While American candidates wage loud, rah-rah campaigns with a clear timetable as they head toward the Nov. 6 presidential election, China hasn't even announced the date for this fall's Communist Party congress that will appoint the next top leader to replace outgoing Hu Jintao — a post widely expected to go to Vice President Xi Jinping.
And while the U.S. process is an election decided by voters, it's not conclusively known how China's ruling party picks its leaders, including members of the inner sanctum: the all-powerful, nine-member Politburo Standing Committee.
The massive gap between Chinese and U.S. political culture underlines how successfully leaders in Beijing have resisted calls to liberalize their closed system. Sixty-three years after seizing power in a violent revolution, the Communist Party has seen off all challengers, including some among the urban middle class now agitating for greater civil and political rights.
Over the past year, an unprecedented number of Chinese sought to run independently for seats in local people's congresses, the Chinese equivalent of a city or state assembly. Most were barred from even registering, waylaid by bureaucratic excuses and then threatened and harassed at home and work.
Many had sought to publicize their campaigns online, but Beijing monitors the Internet relentlessly for political challenges. In contrast, the net has been a game changer in the U.S. politics, both for fundraising and getting the message out. Attack ads are also common online, and some U.S. politicians may wish they had China's ability to adroitly delete content deemed politically sensitive.
For the first time in recent decades, cycles have aligned so that the leadership decisions are happening in the two countries at roughly the same time.
But while U.S. candidates ricochet from one electoral appearance to the next, delivering speeches, shaking hands and kissing babies, China's future leaders are rarely seen outside of tightly scripted official appearances. In recent weeks, they haven't been seen at all, as part of an arcane communist tradition that sends them to a leadership retreat for about a month.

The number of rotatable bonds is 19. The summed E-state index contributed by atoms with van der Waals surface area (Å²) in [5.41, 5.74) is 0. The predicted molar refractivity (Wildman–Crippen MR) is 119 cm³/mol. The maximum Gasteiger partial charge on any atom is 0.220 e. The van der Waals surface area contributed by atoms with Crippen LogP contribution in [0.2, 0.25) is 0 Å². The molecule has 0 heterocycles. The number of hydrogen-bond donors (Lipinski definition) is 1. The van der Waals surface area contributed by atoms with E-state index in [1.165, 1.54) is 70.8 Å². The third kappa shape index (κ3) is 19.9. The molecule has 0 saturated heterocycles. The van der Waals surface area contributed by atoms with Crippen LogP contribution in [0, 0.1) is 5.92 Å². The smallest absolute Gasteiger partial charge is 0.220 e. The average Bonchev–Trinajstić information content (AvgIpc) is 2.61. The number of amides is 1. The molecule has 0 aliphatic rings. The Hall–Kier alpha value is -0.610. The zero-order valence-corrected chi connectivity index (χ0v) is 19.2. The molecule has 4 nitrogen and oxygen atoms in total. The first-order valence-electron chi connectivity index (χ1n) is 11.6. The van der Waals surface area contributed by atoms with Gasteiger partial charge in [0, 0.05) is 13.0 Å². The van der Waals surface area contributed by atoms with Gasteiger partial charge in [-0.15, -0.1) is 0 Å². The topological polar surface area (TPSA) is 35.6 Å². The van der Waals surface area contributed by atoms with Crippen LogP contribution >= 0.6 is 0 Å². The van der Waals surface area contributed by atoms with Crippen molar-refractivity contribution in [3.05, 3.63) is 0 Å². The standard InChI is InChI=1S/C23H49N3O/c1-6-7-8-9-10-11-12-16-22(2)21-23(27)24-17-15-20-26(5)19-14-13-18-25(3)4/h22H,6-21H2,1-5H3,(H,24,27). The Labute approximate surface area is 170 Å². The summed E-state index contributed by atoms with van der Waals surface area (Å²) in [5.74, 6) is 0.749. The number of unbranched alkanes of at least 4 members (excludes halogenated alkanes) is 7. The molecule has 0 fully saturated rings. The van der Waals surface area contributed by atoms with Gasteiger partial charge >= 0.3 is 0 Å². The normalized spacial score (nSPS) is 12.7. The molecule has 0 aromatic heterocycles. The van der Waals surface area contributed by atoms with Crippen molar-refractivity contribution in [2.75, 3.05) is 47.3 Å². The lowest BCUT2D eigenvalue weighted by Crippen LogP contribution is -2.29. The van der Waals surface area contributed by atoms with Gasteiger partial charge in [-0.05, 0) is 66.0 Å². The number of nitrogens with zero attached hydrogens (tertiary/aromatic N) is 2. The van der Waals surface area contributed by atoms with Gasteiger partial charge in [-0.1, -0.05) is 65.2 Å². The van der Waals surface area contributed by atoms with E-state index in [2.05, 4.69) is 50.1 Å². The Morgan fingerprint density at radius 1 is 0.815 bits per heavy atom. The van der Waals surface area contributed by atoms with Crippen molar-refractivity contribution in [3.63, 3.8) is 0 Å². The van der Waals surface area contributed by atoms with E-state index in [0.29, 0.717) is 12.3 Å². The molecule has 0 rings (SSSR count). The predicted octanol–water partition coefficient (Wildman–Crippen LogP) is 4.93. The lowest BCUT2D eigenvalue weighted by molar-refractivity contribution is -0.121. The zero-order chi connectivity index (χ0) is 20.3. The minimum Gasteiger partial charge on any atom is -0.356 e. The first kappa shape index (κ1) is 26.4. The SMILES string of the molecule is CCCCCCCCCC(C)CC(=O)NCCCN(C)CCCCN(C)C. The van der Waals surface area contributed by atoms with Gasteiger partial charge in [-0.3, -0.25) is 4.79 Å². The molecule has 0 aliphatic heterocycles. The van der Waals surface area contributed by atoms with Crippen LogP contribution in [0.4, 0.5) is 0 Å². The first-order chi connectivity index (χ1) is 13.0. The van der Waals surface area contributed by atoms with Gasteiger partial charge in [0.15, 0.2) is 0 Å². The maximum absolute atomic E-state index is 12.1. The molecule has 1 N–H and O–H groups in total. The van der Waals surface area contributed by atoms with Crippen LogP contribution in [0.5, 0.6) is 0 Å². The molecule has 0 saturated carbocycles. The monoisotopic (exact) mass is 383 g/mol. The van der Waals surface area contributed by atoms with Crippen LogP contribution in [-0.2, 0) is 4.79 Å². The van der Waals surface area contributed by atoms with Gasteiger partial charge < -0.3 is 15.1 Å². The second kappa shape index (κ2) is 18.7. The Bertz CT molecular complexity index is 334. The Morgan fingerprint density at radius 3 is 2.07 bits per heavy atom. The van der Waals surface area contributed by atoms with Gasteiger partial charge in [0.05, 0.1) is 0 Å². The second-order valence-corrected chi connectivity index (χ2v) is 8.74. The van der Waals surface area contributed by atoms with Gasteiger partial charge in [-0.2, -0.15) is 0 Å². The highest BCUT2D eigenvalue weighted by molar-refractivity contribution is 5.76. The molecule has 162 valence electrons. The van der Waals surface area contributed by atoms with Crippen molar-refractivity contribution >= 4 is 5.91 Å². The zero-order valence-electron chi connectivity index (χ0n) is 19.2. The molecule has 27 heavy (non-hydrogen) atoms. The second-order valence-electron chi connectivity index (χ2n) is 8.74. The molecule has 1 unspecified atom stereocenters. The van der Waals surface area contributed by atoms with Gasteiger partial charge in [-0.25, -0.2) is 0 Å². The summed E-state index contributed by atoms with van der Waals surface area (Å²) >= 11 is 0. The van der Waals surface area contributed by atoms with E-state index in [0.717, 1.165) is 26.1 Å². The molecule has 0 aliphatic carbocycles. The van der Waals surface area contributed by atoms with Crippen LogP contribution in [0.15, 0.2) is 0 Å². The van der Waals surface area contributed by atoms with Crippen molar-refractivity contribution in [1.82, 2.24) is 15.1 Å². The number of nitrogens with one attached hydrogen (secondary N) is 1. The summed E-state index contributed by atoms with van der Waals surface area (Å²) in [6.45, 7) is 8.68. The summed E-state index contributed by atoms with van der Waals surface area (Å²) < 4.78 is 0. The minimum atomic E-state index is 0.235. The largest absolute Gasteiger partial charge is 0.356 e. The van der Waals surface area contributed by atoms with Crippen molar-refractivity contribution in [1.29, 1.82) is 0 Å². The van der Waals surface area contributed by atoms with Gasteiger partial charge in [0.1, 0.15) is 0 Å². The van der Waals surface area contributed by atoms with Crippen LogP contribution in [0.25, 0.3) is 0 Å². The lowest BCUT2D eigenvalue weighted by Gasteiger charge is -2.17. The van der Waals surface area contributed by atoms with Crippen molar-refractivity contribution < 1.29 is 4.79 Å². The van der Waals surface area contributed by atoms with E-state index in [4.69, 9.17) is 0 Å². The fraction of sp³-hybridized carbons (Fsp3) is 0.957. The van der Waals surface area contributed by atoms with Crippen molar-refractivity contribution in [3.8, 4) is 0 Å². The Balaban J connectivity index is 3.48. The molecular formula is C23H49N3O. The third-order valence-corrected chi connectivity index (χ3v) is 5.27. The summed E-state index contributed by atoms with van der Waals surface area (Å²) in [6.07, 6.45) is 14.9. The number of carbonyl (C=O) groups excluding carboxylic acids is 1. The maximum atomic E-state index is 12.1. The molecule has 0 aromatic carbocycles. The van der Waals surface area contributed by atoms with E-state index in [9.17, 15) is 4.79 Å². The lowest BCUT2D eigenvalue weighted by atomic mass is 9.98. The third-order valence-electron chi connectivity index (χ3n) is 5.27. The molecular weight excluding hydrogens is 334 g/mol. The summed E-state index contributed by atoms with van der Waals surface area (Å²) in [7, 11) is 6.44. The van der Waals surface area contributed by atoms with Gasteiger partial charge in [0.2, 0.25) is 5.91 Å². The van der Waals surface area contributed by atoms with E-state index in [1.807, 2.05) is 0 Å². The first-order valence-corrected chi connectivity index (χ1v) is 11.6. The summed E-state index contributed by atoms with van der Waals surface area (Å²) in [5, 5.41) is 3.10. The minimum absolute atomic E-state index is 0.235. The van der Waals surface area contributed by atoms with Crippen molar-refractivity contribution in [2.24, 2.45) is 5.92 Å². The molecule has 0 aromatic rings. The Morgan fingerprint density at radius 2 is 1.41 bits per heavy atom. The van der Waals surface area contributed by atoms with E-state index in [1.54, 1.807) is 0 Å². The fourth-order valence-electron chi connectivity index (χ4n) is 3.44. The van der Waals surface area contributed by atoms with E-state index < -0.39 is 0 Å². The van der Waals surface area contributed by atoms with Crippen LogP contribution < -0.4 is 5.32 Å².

"The U.S. public can participate, they can criticize, they can vote. Over here all we can do is watch TV," said Li Fan, who promotes grass-roots democracy through his private, Beijing-based The World and China Institute.
The contrasts are especially striking in the mass media.
American TV broadcasts are festooned with up-to-the-minute ads produced at lightning speed to keep up with a 24-hour news cycle and often designed for shock value. Only hours after President Barack Obama declared that "the private sector is doing fine" in June, his opponents ran an ad mocking him as out of touch.
In China, the party runs turgid spots about farmers or factory workers and their breakthroughs in machine-assisted production and other deeds accomplished under the party's leadership. Lately, state media has revived a campaign to glorify a former soldier, Lei Feng, who became an everyman hero after he died on the job a full half-century ago.
While the U.S. does retail politics, with parties serving up several versions of their vision to cater to targeted constituencies, China's politics might better be described as wholesale: a drab and monolithic package that is the same for everyone.